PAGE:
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Re: [Xen-devel] [patch] barrier support for blk{front,back}

To: Ian Pratt <m+Ian.Pratt@xxxxxxxxxxxx>
Subject: Re: [Xen-devel] [patch] barrier support for blk{front,back}
From: Gerd Hoffmann <kraxel@xxxxxxx>
Date: Mon, 11 Sep 2006 15:22:07 -0700
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Ian Pratt wrote:
>> This patch adds support for barriers to blk{back,front} drivers.
> It's good to see barrier supported added.
> Out of interest, what was your motivation for adding it?

Trying to fix some problems of loop-file backed virtual block devices.
For SLES10 we have a patch which adds a syncronous mode to the loop
driver (by opening the file with O_SYNC).  It solves the problem of loop
doing too much buffering and screw up journaling filesystems, but is
dead slow.  When using barriers instead the performance should become
better without the risc to kill the filesystem by ignoring write
ordering.  There is also a patch in the queue (for mainline) which adds
barrier support to loop devices, attached below for reference.

> Which file systems use it, and do you see a worthwhile performance
> gain from the extra disk scheduling flexibility?

All journaling filesystems should be able to use them.  ext3 and
reiserfs do for sure, although they are not enabled by default, you need
the barrier=1 (ext3) and barrier=flush (reiser) mount options.  Don't
know what xfs and jfs are doing by default.

No benchmarks yet, sorry.  I finished the patch just the day before the
summit on my notebook, which is way to slow for serious performance
tests.  Beside that I simply had no time yet.  I can run some next week.

> We are going to have to think through what the impact of this would
> be in the live relocation block safety optimizations Andy Warfield 
> described at the summit. The simple thing is just to revert to
> stalling until the backend gives the all clear if there's a barrier
> in the queue.

Hmm, yes, the frontend driver better should take care that there isn't
an barrier request in flight.  Doing that should also reduce the risc to
corrupt the filesystem in the (already unlikely) case that the writes on
the host the machine is migrated from are ending up on disk after the
ones resubmitted from the host the machine is migrated to.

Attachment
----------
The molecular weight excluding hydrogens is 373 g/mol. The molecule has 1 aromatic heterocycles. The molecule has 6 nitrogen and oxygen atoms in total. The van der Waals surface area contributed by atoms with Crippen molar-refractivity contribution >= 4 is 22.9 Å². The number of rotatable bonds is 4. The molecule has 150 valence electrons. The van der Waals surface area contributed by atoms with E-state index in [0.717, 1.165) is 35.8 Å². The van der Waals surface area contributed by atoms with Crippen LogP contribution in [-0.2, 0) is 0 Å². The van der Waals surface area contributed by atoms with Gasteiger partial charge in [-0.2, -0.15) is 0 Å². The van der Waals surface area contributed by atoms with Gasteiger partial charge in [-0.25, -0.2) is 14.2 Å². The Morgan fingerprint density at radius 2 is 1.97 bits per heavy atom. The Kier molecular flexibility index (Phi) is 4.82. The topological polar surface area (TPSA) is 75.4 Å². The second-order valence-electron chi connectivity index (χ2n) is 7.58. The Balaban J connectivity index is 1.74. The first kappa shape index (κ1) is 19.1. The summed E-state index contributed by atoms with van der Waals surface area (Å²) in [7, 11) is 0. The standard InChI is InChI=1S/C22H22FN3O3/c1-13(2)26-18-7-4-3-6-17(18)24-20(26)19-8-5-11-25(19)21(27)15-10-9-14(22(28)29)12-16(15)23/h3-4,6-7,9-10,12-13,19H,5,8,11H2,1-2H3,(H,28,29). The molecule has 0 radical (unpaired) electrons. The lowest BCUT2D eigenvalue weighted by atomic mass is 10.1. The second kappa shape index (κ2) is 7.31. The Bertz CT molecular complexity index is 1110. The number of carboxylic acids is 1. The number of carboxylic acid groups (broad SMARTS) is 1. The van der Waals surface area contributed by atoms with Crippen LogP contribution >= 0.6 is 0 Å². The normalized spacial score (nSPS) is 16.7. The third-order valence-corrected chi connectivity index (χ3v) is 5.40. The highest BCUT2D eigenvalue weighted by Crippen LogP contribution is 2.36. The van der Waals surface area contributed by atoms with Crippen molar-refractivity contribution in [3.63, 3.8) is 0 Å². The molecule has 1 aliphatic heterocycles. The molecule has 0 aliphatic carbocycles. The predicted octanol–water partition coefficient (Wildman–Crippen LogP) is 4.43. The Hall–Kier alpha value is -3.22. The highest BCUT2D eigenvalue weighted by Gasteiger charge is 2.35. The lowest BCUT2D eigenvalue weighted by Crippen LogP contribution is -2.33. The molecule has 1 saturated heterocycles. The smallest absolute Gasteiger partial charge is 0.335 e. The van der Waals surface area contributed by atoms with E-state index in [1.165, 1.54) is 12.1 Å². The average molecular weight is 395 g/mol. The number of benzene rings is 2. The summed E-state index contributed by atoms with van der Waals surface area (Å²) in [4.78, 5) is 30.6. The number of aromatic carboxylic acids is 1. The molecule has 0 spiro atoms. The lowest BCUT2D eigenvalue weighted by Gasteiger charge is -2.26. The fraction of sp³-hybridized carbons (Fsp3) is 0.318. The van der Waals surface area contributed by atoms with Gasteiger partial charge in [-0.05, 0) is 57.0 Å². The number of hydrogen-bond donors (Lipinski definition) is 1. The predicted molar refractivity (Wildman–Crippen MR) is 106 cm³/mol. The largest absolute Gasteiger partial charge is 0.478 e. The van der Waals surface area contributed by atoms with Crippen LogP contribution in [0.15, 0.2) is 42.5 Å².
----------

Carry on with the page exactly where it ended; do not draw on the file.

jetlagged greetings from europe,


Gerd Hoffmann <kraxel@xxxxxxx>
--- linux-2.6.16/drivers/block/loop.c~  2006-06-29 13:22:37.000000000 +0200
+++ linux-2.6.16/drivers/block/loop.c   2006-06-29 13:28:17.000000000 +0200
@@ -467,16 +467,58 @@
        return ret;
+ * This is best effort. We really wouldn't know what to do with a returned
+ * error. This code is taken from the implementation of fsync.
+ */
+static int sync_file(struct file * file)  
+       struct address_space *mapping;
+       int ret;
+       if (!file->f_op || !file->f_op->fsync)
+               return -EOPNOTSUPP;
+       mapping = file->f_mapping;
+       ret = filemap_fdatawrite(mapping);
+       if (!ret) {
+               /*
+                * We need to protect against concurrent writers,
+                * which could cause livelocks in fsync_buffers_list
+                */
+               mutex_lock(&mapping->host->i_mutex);
+               ret = file->f_op->fsync(file, file->f_dentry, 1);
+               mutex_unlock(&mapping->host->i_mutex);
+               filemap_fdatawait(mapping);
+       }
+       return ret;
 static int do_bio_filebacked(struct loop_device *lo, struct bio *bio)
        loff_t pos;
        int ret;
+       int sync = bio_sync(bio);
+       int barrier = bio_barrier(bio);
+       if (barrier) {
+               ret = sync_file(lo->lo_backing_file);
+               if (unlikely(ret))
+                       return ret;
+       }
        pos = ((loff_t) bio->bi_sector << 9) + lo->lo_offset;
        if (bio_rw(bio) == WRITE)
                ret = lo_send(lo, bio, lo->lo_blocksize, pos);
                ret = lo_receive(lo, bio, lo->lo_blocksize, pos);
+       if ((barrier || sync) && !ret)
+               ret = sync_file(lo->lo_backing_file);
        return ret;
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